By Jan Bergemann

Published April 3, 2015


To be really honest: The Florida legislators are doing anything but trying to enact bills that will help their constituents. They fight over nonsense, create bills that make very little sense and just fill up the book of Florida laws that create nothing but more confusion and law suits.


This year again they failed to even discuss the bills that would finally create a regulatory agency to protect 2.65 million families owning property in Florida's mandatory homeowners’ associations (according to the latest statistics of the DBPR) against abuses and serious financial mismanagement.


Over the years the Florida legislature added provisions over provisions to FS 720 (Homeowners’ Associations) but failed to create any tools that would make it relatively easy to enforce these rules they created.


Look at the (very good) provisions created by the HOA Reform Bill H 7119 in 2013:

This bill required

·         all mandatory homeowners in the State of Florida to register with the Division of Florida Condominiums, Timeshares, and Mobile Homes. I know of many board members who plainly refuse to do so, because nothing “happens” if they don’t follow the law.

·         every association to maintain insurance or a fidelity bond for all persons who control or disburse funds of the association. The reasoning of boards failing to follow the law: Why should we spend money as long as nobody forces us to follow the law?

·         Developers to follow more detailed turn-over requirements. The answer of many developers: Why should we follow the new laws? The owners are not organized enough and don’t have the money to sue us to enforce these laws.


Just a few examples how little all these new laws really impact these homeowners’ associations.


This year, State Representative Halsey Beshears [Distr. 7 (R)], the chairman of the House Business & Professions Subcommittee, answered my question why he didn’t add our HOA Reform Bill (H1263) to the committee agenda saying that Representative Mike LaRosa didn’t have the bill ready for hearing (???) and that there was much opposition to the bill. Excuse me? Sure, there will always be much opposition to such a bill – coming from so-called HOA service-providers -- because owners protected by nearly unenforceable laws are much easier to fleece -- and dictatorial board members who are afraid that a regulatory agency will end their reign of terror and financial mismanagement.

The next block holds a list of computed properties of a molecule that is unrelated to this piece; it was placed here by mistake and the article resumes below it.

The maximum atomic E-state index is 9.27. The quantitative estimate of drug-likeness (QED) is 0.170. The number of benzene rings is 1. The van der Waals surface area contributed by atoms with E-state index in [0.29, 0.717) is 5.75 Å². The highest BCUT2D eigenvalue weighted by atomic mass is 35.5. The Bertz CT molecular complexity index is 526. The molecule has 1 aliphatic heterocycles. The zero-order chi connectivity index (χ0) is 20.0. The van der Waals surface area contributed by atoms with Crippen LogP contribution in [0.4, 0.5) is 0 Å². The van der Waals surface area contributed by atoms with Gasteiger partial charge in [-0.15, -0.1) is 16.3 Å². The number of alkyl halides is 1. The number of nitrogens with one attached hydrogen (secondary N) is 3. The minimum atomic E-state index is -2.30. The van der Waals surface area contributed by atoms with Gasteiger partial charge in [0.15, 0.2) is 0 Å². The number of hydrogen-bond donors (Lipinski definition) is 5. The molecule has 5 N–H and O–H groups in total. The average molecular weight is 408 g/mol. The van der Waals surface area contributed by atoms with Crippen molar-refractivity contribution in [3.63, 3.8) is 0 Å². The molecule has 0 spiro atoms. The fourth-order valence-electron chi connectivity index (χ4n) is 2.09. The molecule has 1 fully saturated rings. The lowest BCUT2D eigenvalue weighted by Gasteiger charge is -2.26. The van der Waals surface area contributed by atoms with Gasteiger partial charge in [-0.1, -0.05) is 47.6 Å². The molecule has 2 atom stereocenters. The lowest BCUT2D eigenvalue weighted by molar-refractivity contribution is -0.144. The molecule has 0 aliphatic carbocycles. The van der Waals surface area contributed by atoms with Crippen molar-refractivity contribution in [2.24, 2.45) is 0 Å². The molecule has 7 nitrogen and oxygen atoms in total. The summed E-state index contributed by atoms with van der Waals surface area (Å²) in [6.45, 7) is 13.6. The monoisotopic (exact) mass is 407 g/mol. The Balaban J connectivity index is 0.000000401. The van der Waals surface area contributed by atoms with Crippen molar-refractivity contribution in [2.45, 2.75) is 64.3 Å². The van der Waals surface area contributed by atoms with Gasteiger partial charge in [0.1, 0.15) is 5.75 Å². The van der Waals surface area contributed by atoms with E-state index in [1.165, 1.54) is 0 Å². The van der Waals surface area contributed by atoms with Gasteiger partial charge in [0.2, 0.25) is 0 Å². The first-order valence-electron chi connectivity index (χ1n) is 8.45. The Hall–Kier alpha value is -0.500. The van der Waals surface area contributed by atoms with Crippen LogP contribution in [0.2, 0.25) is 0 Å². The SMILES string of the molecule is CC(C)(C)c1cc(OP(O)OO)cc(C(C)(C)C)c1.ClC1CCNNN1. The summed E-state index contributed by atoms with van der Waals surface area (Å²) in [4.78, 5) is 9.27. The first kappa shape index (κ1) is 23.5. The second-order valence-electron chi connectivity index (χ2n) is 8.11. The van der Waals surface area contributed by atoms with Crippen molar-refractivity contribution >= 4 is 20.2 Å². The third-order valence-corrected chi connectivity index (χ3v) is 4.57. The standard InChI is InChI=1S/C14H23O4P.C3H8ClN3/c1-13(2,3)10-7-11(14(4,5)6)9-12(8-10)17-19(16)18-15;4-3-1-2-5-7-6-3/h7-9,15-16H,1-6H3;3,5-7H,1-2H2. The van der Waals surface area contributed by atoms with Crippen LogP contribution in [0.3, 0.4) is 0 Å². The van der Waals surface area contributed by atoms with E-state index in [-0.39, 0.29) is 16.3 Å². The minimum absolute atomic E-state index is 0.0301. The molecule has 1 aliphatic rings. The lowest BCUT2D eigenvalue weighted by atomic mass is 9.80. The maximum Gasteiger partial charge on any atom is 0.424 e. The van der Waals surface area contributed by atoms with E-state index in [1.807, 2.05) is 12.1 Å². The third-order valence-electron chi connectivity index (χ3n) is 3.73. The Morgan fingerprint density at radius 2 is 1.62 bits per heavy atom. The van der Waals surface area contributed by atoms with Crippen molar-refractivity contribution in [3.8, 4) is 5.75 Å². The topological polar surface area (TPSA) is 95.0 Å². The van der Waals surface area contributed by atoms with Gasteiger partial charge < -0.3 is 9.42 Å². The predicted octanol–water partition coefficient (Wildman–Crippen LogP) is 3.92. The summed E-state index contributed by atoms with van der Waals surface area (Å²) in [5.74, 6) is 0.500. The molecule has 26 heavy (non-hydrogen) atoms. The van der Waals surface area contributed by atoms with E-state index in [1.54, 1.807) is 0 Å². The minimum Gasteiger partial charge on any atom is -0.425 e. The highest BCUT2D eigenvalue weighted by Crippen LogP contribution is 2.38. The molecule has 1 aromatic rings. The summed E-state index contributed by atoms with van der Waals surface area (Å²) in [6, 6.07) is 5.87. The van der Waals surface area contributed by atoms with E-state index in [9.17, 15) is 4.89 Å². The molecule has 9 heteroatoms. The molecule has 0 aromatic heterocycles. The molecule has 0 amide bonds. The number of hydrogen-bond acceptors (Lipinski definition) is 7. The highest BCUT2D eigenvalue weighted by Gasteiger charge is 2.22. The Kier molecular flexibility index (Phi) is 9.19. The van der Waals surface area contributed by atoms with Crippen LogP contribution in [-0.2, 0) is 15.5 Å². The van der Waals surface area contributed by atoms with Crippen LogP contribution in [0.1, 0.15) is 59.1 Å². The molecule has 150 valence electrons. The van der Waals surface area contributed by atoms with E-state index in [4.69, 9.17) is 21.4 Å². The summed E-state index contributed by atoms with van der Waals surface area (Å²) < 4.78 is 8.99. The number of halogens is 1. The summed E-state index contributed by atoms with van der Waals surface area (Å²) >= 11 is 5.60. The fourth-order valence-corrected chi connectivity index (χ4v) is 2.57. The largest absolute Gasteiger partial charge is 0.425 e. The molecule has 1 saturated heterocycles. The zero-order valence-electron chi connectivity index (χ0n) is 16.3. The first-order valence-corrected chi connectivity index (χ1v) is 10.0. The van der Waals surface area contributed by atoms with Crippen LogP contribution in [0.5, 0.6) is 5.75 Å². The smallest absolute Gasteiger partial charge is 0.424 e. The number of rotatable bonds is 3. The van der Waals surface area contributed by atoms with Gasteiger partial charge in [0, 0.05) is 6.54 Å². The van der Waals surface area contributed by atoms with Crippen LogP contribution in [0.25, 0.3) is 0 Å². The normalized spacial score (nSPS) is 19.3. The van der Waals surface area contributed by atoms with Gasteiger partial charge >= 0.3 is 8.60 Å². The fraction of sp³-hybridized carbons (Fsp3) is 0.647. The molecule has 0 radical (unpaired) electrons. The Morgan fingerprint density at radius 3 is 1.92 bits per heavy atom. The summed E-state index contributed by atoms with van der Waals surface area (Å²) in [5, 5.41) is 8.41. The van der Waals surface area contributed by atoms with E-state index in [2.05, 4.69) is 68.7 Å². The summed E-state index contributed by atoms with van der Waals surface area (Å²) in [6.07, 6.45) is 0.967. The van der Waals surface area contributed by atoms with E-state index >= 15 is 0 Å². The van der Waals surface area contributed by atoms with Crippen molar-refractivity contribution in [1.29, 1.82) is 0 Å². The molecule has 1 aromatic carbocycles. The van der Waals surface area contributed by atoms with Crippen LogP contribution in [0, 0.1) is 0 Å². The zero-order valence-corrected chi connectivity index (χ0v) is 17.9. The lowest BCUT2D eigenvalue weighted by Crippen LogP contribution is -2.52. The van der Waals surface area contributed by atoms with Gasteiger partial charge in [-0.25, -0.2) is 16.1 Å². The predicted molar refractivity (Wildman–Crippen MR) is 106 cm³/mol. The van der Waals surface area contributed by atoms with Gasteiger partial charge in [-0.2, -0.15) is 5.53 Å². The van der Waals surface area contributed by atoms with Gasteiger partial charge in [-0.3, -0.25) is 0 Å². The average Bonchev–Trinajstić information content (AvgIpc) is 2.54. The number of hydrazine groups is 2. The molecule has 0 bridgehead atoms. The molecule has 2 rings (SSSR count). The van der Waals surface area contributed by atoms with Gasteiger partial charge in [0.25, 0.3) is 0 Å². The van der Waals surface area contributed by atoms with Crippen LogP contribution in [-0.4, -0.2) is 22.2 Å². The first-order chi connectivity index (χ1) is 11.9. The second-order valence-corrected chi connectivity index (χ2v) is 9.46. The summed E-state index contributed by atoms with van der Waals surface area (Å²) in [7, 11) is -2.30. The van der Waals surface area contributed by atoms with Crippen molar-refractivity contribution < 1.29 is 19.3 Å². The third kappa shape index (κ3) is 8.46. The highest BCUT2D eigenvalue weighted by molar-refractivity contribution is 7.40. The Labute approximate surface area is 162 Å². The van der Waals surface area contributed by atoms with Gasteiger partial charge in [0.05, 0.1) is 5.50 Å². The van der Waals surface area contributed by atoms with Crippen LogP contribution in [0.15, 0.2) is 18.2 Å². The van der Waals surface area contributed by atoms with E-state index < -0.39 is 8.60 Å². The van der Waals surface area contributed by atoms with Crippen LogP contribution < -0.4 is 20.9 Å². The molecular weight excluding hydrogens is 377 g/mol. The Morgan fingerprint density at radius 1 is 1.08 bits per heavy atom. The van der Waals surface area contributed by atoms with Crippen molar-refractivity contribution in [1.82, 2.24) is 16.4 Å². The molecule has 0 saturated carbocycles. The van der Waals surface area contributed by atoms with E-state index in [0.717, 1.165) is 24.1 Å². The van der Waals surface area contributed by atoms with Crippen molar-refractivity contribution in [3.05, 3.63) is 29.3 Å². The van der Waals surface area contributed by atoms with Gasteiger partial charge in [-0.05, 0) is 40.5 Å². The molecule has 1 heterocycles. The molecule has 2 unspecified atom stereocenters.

Let’s play the numbers’ game: A few thousand loud-mouthed service-providers oppose a bill that would help more than 2.65 million families here in Florida. How about it? Shouldn’t honest legislators ignore the campaign funds from these service-providers and enact bills that would help millions of their constituents?


Instead legislators waste their time with pushing bills that should not have been filed in the first place – because these bills will have very little impact – or just add to the confusion of all people involved.


·         H 1211/S 870 deals with voting procedures and electronic voting in community associations. In all honesty, the legislators should first create reasonable rules in regards to elections. FS 720 leaves it to the ideas of bylaws (meaning the interpretation of sitting board members) on how elections in HOAs are conducted. Election fraud runs rampant in Florida ’s HOAs. Now legislators are willing to open more doors for election fraud – and making elections more expensive without creating the necessary safeguards to prevent wide-spread election fraud.

·         H 611/S 736 deals with the cost of estoppel letters. What a joke! An estoppel letter should not cost more than $ 100. Florida statutes require associations to maintain a “current account and a periodic statement of the account for each member.” This account should tell anybody with just one look how much this unit/parcel actually owes. The form letter creating the formal estoppel letter should be kept as a template in the computer. With other words, it shouldn’t take more than five minutes to create such a letter. Wouldn’t that mean that $100 is already overpaying for such a letter? Any Treasurer, CAM or Accountant who isn’t keeping these accounts up-to-date should rather get fired than being allowed to charge extra for his/her incompetence.


These are just some examples how Florida’s legislators are wasting their precious 60 days of the annual legislative session, instead of working on issues that would create much needed protection against abuses and financial mischief for Florida home and condo owners.

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Jan Bergemann Jan Bergemann is president of Cyber Citizens For Justice, Florida 's largest state-wide property owners' advocacy group. CCFJ works on legislation to help owners living in community  

associations. He moved to Florida in 1995 - hoping to retire. He moved into a HOA, where the developer cheated the homeowners and used the association dues for his own purposes. End of retirement!


CCFJ was born in the year 2000, when some owners met in Tallahassee - finding out that power is only in numbers. Bergemann was a member of Governor Jeb Bush's HOA Task force in 2003/2004.


The organization has two websites to inform interested Florida homeowners and condo owners:

News Website:

Educational Website:

We think that only owners can really represent owners, since all service providers surely have a different interest! We are trying to create owner-friendly laws, but the best laws are useless without enforcement. And enforcement is totally lacking in Florida !

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